However, the physical characteristics of the inhibitors were expected to limit their entry into bacteria. To circumvent this, Singh et al. adopted a strategy previously used to enable drugs to pass through membranes. This method generates what is called a prodrug — an inactive version of the drug (in this case, an ester derivative of the inhibitor) that can be taken up easily by cells and then metabolized into the active version. Crucially, unlike previous work3,6 that described IspH inhibitors, this prodrug approach allowed such inhibitors to successfully enter bacteria. The authors confirmed that the drugs inhibited enzyme breakdown of HMBPP, hindering essential microbial processes, and that this resulted in the killing of a range of different bacteria, including Escherichia coli, without notable signs of drug toxicity to mammalian cells.
In keeping with the ability to inhibit HMBPP breakdown by IspH, prodrug use also led to the in vitro activation and proliferation of HMBPP-responsive Vγ9Vδ2 T cells during bacterial infection of samples of human peripheral blood mononuclear cells. This result indicates the potential of such prodrugs to act as dual-action immunoantibiotics. When tested in vivo in mice, the prodrugs induced direct antimicrobial effects and controlled bacterial infection through a process mediated by γδ T cells.
Singh et al. explored two key aspects of the potential of these new compounds to combat antimicrobial resistance. First, the researchers present in vitro and in vivo data indicating direct bactericidal effects on a variety of clinically isolated harmful bacteria that are resistant to current antibiotics, including multidrug-resistant microbes. The authors observed that the IspH inhibitors had greater ability to kill multidrug-resistant microbes than do the current best-in-class antibiotics. Second, using an in vitro model system, Singh and colleagues showed that bacteria did not acquire resistance to the IspH inhibitors in the presence of γδ T cells. But in the absence of these T cells, drug resistance occurred over a similar timescale to that observed for conventional antibiotics. These results emphasize the potential advantage that immunoantibiotics might have for tackling the emergence of drug resistance.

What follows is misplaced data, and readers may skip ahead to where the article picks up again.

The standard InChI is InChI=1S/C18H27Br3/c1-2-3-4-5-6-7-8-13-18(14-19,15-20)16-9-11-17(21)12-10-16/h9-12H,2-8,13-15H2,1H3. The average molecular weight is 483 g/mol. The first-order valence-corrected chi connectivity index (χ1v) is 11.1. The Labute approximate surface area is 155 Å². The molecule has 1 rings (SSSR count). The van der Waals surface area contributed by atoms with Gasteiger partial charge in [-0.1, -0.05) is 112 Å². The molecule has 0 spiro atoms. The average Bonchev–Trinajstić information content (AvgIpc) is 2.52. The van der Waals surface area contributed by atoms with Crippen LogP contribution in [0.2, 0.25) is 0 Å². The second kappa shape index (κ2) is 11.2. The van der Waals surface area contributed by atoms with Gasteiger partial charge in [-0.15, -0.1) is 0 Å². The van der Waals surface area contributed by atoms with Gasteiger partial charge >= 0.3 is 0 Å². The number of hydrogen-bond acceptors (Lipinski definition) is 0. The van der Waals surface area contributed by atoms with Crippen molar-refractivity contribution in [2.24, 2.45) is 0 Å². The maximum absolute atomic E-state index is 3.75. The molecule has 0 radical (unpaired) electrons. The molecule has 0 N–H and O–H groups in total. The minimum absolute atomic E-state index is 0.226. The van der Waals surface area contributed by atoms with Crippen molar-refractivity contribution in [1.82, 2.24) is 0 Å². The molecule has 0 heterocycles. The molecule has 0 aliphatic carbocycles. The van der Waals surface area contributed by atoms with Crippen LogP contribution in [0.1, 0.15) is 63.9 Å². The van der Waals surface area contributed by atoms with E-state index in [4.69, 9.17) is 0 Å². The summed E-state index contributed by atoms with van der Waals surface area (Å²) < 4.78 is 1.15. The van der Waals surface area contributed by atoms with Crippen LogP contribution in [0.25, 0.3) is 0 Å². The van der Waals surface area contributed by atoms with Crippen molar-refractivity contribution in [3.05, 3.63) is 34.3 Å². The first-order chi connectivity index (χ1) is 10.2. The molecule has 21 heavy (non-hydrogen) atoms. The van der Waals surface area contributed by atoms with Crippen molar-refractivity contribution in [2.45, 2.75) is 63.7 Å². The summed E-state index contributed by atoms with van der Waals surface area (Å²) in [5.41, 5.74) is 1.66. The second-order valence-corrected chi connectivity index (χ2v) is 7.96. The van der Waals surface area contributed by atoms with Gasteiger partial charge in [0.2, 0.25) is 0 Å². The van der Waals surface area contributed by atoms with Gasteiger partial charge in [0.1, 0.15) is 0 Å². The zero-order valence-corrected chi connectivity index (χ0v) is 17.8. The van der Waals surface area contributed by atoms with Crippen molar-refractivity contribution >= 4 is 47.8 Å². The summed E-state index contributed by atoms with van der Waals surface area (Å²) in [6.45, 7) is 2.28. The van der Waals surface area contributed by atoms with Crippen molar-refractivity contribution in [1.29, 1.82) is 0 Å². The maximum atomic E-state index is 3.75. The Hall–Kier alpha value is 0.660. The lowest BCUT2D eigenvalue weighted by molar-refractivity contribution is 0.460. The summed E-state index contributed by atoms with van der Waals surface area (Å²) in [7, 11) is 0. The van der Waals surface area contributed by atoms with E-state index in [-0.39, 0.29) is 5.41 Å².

Singh and colleagues’ study is a highly promising proof-of-concept that a new class of antimicrobial can be developed with a dual mechanism of action. Leveraging Vγ9Vδ2 T cells is appealing because of the therapeutic advantages offered by harnessing this approach. These cells, present in humans from early in life, are capable of highly potent defence functions10, and, unlike many other types of T cell, don’t depend on the recognition of major histocompatibility complex (MHC) molecules, which differ between individuals. Encouragingly, the pathway containing IspH is shared by a diverse range of clinically relevant disease-causing microorganisms, suggesting that such antimicrobial drugs could have broad applicability.
Antibiotic approaches using monotherapy (a single type of drug) have often resulted in the emergence of drug resistance, whereas combination therapies using multiple drugs, operating through different mechanisms of action, have been more fruitful and have met with relatively fewer resistance problems. This ‘two-in-one’ mechanism underpinning Singh and colleagues’ strategy might, therefore, allow the targeting of existing multidrug-resistant microbes, as well as decrease the chances of resistance emerging. Although the subsequent steps on the road to drug development can often be challenging, the progress of this exciting class of compound towards clinical application will undoubtedly be followed with interest.